See the pros and cons of centipedegrass, one of the most common lawn grasses in The Sunshine State.

An AskIFAS article for “ those producing and maintaining centipedegrass” shared that the grass variety is “well adapted to the climate and soils of Central and Northern Florida and is the most common home lawn grass in the Florida Panhandle” The piece also shared the advantages and disadvantages of the grass. See the details below.

Advantages of Centipedegrass

The article shared these benefits of centipedegrass:

  • “Centipedegrass does well in acidic (pH 4.5–6.5) and infertile soils.
  • “It has fair shade tolerance (requires more sunlight than St. Augustinegrass but less than bermudagrass).”
  • “Survives drought conditions by going dormant, which results in brown turf.”
  • “Maintenance and fertility requirements are low compared to other turfgrasses.”

Disadvantages of Centipedegrass

The article shared these disadvantages:

  • “Centipedegrass is susceptible to damage from plant-parasitic nematodes (especially ring nematodes) and the scale insect known as ground pearls…”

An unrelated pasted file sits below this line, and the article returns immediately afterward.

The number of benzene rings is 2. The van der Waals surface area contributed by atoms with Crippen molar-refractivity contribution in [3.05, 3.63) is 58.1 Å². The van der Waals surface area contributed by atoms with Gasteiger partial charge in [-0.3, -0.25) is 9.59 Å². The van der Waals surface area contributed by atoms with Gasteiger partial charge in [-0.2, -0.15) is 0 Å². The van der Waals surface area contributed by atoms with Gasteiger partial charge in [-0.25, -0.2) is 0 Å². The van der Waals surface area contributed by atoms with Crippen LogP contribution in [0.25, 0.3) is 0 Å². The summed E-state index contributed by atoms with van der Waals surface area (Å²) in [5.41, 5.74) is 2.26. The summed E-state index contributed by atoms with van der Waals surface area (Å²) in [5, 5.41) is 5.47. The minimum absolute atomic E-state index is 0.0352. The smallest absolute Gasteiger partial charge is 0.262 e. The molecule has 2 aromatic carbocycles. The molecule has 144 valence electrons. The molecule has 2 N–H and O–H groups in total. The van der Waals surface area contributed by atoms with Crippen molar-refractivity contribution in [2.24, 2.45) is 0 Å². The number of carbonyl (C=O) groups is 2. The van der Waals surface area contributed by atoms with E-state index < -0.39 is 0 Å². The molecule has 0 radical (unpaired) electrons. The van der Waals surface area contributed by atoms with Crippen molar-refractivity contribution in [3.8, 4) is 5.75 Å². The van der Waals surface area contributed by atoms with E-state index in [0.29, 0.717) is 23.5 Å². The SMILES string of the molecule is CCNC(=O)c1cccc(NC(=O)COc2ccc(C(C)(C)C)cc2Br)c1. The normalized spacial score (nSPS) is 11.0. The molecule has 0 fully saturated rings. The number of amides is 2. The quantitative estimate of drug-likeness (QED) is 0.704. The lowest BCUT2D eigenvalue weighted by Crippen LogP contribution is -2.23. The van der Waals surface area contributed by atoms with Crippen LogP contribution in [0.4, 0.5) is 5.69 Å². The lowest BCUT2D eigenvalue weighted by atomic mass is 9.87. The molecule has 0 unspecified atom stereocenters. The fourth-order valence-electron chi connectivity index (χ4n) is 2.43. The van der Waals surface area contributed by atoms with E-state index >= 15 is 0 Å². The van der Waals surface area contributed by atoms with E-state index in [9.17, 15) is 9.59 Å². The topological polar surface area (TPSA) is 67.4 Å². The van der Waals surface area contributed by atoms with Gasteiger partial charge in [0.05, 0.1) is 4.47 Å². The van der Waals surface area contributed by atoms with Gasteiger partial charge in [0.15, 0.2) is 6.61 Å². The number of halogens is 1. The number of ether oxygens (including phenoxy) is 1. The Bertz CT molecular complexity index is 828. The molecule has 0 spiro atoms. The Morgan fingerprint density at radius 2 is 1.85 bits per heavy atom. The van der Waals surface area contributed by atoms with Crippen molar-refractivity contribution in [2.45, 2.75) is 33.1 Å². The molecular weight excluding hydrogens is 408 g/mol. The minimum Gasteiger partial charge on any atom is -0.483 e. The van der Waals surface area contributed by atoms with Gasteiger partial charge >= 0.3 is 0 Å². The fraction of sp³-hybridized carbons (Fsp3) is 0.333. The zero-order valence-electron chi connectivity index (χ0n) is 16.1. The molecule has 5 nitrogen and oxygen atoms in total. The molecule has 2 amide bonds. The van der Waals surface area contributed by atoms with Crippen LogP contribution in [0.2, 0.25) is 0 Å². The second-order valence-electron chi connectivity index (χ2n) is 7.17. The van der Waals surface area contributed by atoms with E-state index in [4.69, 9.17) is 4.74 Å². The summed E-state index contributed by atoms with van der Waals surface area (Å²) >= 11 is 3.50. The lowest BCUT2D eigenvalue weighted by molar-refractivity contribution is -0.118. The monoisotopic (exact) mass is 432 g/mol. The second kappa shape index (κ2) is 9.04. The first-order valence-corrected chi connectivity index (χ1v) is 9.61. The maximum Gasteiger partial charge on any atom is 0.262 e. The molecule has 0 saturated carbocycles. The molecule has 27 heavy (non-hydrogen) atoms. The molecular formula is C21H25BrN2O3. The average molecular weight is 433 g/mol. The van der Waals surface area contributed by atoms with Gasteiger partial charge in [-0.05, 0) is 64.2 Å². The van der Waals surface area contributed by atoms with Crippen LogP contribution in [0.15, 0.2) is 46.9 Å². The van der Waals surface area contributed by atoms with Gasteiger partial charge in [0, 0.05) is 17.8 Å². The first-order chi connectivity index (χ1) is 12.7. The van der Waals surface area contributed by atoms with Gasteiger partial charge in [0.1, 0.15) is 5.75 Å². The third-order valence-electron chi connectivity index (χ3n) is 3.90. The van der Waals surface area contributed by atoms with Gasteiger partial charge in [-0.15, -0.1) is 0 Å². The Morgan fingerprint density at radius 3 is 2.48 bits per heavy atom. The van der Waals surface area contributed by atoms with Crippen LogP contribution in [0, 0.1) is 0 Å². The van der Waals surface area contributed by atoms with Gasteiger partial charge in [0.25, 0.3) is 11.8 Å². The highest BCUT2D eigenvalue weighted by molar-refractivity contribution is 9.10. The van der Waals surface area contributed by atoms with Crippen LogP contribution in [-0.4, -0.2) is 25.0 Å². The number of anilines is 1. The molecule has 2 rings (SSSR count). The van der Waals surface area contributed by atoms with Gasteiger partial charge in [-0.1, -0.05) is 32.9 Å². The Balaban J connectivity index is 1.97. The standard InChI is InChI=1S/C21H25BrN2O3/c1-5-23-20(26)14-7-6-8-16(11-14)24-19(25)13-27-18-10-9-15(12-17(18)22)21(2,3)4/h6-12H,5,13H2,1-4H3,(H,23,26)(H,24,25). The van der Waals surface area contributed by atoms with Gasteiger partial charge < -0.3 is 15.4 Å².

• “Most cultivars have a naturally pale yellow-green color and are prone to iron chlorosis (yellowing of leaf blades).”
  • “It has poor salt, wear, and freeze tolerance.”
  • The grass’s “stolons have high lignin content, which resists breakdown and decay, and contribute to a heavy thatch layer, particularly when high nitrogen fertilization rates are applied.”
  • “The grass is often subject to centipedegrass decline, a fungal disease caused by Gaeumannomyces graminisgraminis. The decline is influenced by improper management practices, particularly high nitrogen fertility.”
  • “Intensive management over a period of multiple years may result in root dieback in the spring. This root dieback then reduces shoot growth and results in the death of large patches of the lawn. This condition is aggravated by thatch accumulation, resulting in new stolons growing above the soil surface and on top of the thatch layer. These stolons rarely root down and are prone to injury from drying and cold temperatures.” Management practices that can encourage root growth include irrigating properly, maintaining a mowing height of 1.5–2.5 inches, preventing thatch accumulation, and ensuring low nitrogen fertility rates.

See the full publication for information on topics like maintenance, fertilization, watering, mowing, and more.

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